I looked to the short woman behind the register. Her and my mom seemed to be the same age I thought. Mom put her four pairs of jeans, two shirts and a silky long white nightgown that had frilly lace and a border of little pink roses around the bottom. Two of the roses looked more pale pink than the others. “Here Mom,” I said, handing her the purse. She looked at me. Thinking that maybe it was too much money I thought of the frog for twenty five cents. I looked up at her and she looked down at me.  I saw her eyes were changing and her lips. I looked to her beautifully manicured toes and her middle toe was curled up making the little steel buckle protrude up. I was hoping that her feet were not in pain. Mom had painful Rheumatoid Arthritis to the point of her not being able to walk at times or to be able to open jars. I remember her having to use a grip like device to open most things in the kitchen. And then I got the look. I knew the look because she would give it to me in a flash and it was a pre-warning. Mom looked at the lady behind the register. I looked to the doll by the register then back to Mom then back to the lady who was removing  a tag from the pair of jeans I found for mom.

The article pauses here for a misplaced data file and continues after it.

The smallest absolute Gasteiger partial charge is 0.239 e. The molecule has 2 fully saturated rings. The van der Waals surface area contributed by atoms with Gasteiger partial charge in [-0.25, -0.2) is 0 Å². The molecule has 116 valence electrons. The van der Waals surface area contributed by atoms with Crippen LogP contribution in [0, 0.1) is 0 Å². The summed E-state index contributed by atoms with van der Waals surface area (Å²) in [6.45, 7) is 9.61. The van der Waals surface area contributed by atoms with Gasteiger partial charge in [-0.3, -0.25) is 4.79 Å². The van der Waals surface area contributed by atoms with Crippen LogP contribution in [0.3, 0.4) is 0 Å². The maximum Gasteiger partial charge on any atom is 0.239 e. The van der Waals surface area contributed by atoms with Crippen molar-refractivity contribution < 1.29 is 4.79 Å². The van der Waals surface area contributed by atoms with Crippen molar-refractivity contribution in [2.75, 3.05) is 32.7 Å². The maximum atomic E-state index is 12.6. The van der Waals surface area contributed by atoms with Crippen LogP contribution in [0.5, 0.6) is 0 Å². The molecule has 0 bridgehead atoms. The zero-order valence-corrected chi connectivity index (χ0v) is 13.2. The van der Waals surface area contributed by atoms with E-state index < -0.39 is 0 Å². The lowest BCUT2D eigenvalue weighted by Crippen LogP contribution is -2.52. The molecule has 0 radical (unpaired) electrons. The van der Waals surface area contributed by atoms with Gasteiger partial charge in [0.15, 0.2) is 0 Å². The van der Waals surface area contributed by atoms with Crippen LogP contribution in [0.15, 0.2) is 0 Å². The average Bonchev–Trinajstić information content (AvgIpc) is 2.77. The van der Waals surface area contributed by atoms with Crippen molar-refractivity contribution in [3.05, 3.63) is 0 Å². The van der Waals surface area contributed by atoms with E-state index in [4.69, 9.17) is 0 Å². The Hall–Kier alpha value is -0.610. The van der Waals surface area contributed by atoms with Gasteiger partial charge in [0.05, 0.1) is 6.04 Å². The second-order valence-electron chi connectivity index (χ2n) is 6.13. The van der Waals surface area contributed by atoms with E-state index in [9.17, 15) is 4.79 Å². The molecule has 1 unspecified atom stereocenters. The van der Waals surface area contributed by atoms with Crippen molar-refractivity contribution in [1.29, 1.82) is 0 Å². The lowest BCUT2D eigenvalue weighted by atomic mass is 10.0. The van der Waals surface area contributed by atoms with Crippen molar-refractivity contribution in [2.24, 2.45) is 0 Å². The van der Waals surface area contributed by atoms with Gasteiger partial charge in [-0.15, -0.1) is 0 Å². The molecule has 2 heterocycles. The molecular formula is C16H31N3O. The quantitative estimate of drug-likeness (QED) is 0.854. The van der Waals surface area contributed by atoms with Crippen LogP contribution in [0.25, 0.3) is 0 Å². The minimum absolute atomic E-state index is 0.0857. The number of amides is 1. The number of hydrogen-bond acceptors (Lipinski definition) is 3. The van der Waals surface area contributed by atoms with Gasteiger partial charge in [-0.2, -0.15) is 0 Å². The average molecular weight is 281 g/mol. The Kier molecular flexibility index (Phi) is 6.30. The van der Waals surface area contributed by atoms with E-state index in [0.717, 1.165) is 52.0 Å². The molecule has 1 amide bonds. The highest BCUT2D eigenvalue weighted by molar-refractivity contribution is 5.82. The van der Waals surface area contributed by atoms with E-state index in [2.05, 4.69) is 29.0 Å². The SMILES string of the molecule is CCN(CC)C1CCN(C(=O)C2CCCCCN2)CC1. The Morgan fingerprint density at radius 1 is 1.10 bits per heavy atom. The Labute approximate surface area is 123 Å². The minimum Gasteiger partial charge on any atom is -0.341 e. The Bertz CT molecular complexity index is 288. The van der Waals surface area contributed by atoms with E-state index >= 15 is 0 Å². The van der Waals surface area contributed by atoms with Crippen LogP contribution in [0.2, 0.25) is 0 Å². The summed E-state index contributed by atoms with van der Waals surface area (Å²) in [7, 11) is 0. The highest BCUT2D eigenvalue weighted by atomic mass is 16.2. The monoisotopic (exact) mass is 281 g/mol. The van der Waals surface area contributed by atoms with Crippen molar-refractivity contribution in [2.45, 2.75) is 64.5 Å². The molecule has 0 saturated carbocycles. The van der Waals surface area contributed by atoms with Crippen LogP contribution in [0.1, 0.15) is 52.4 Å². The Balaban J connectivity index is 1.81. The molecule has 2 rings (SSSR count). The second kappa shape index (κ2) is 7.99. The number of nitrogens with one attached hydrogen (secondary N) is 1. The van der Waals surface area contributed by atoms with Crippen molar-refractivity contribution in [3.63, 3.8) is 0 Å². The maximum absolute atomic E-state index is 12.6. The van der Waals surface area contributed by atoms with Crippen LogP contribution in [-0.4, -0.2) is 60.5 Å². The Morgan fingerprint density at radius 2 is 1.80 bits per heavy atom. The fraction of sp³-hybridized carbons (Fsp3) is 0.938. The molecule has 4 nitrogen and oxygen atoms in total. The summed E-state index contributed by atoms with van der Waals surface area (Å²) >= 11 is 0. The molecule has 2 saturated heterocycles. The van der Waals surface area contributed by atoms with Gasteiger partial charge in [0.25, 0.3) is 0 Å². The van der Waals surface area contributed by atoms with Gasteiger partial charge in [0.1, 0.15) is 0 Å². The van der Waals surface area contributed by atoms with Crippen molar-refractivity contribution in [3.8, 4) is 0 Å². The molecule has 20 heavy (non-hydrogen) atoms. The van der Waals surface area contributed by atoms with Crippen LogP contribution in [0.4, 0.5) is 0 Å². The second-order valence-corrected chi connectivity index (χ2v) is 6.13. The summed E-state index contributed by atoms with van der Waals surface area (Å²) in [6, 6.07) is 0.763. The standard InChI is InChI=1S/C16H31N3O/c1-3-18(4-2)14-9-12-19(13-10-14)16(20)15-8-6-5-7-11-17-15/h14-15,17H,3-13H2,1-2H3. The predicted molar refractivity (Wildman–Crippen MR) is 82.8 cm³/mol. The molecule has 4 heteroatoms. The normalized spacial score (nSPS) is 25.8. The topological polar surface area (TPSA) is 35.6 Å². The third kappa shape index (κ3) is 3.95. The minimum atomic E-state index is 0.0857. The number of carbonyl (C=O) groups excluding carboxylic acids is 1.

$2 ~ the tag read. I watched as the woman slipped her index finger through the cotton string to meet her thumb that was waiting to help her index finger complete the task of removal and into the pile of others that laid next to the paper bag. I saw how the string looked frayed and how the little white pieces of cotton soon would be a white piece of aggravation on someones clothing. I watched as the woman picked up the jeans and folded them. I heard the paper bag being opened more than it should be opened. I watched as the paperbag began to crease and the fibrous pulp began to become tired. It was going to rip. Maybe it could have been my book cover for school I thought. I would have made pretty rainbows and heart balloons on the cover and back. It would have been the prettiest book in the classroom I said. But it was meant for moms jeans.